Nature’s Delicate Balance

Artwork by: Michael Grab

Artwork by: Michael Grab

 Recently I came across the art of Stone Balancing. I’ve seen this practice before along nature trails, but nothing as brilliant as the work of Michael Grab. Watching him put these structures together is fascinating, and you can see that it takes an extreme amount of patience and intuition to balance the rocks perfectly. It got me thinking about the vulnerability of nature, and how our actions on earth play into the cause and effect.

We learned in school about Newton’s Law of Motion, where all forces in nature have equal and opposite reaction. In other words, the forces of nature are working to find balance. When land is moved, wetlands are drained, minerals are mined, or any other major change to the landscape happens, the earth reacts accordingly.

Lately it’s been hard not to notice that the weather has been a little out of the ordinary. Whether or not humans have the ultimate ability to throw Mother Nature off course, it’s important to remember, like all things in life, our environment reflects its need to return to balance.

Think about what happens when it rains in a city. If the land is unable to absorb the precipitation slowly as it is supposed to, the rain causes flooding and the stormwater rushes into nearest stream. The stream then becomes overwhelmed and the outer edges erode, causing dirt and sediment to dump into the water. Not only that, but flooding also carries all other kinds of pollutants into the water. This is not how a watershed is supposed to operate, but obviously most of us living in the modern world do not want the earth to return to the way it was before humans settled it.

Alternatively, we could plan our development better to bring more harmony between  man and nature. Increasing the use of green infrastructure in cities, restoring wetlands and floodplains when possible, and applying best management practices to farming operations are a few ways help nature and development to coexist with fewer issues.

Storms like Hurricane Sandy have proven that the standards we once built cities from are no longer useable as the norm. As populations grow, development expands, and infrastructure degrades, we cannot afford to sit back and wait to see what will happen and deal with it then. Droughts and storms continue to cost this country a lot of money and the solution cannot be business as usual.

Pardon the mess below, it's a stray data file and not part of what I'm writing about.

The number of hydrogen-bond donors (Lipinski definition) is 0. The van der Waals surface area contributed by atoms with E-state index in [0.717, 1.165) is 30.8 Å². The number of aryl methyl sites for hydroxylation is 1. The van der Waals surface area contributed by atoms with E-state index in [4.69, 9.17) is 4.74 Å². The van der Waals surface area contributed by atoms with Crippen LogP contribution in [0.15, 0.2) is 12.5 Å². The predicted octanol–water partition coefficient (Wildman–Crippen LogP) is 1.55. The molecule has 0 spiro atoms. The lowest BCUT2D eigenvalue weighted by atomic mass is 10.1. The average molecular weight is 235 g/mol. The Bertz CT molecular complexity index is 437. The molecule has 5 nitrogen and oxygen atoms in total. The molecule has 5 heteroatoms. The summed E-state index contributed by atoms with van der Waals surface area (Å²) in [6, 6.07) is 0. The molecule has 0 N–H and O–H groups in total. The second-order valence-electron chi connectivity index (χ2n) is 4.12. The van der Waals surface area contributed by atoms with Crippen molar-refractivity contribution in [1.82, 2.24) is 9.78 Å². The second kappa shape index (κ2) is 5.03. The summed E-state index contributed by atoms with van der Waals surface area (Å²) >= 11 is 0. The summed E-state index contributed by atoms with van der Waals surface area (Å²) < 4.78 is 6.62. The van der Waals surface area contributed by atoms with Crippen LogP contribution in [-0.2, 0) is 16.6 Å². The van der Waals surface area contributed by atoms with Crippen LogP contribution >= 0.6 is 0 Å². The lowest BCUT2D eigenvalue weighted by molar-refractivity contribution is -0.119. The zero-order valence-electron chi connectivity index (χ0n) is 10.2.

The earth will continue to ebb and flow, as it has since the earth began. Trying to find the culprit to today’s drastic weather patterns is one way to go, but I prefer to find ways to better adapt to what will come. Balance will always be a part of nature, and just like in the art of Stone Balancing, one small adjustment can have a major effect.

Want to know more about how Climate Change will affect water utilities? The US EPA is hosting a series of webinars on the subject starting January 23rd

Sewer Systems: Not just for Ninja Turtles

Combined Sewer Overflow

The availability of clean water is essential to support the health and economy of every nation in the world. A major source of water pollution is the failing infrastructure we use to control and maintain the water we use. Hidden beneath cities is an underground maze of pipes and tunnels that not only carries the water we consume, but also carries waste water, storm water, and the water used to power and drive our everyday lives.

The United States Environmental Protection Agency estimates that it could cost the nation $700 billion to $1 trillion to replace the physical water infrastructure. Not only that, but cities would have to be torn apart, causing major disruptions for upwards of 10 years. To make these kinds of major improvements, there must be agreements between political, social, and economic forces, which often bring discussion of water infrastructure to a dead halt.

The 2012 Xylem Value of Water Index, a nationwide poll detailing what US voters think should be done about the country’s water infrastructure and who should pay for it, is a great info-graphic report that provides a visual on what a sample of the population is thinking. This report is interactive, allowing you to navigate through the most important aspects of the study.

In the Mill Creek Watershed, located in the City of Cincinnati, the sewer infrastructure is a topic of major concern. Every time we get a heavy rain event, the combined sewer overflow system dumps the excess stormwater/raw sewage mix directly into the Mill Creek. This stream then makes its ways to the Ohio River, where many residents get their drinking water.

It is important to not only look at making infrastructure improvements in the future, but to also reduce the amount of runoff that makes its way into our sewer structures right now. We can do this by installing rain gardens, creating wetlands, using rain barrels, planting trees, and anything else that allows water to absorb and infiltrate back into the ground slowly. The more impervious surfaces (aka streets, buildings, parking lots, etc) we have, the more taxed our sewer system is during rain events.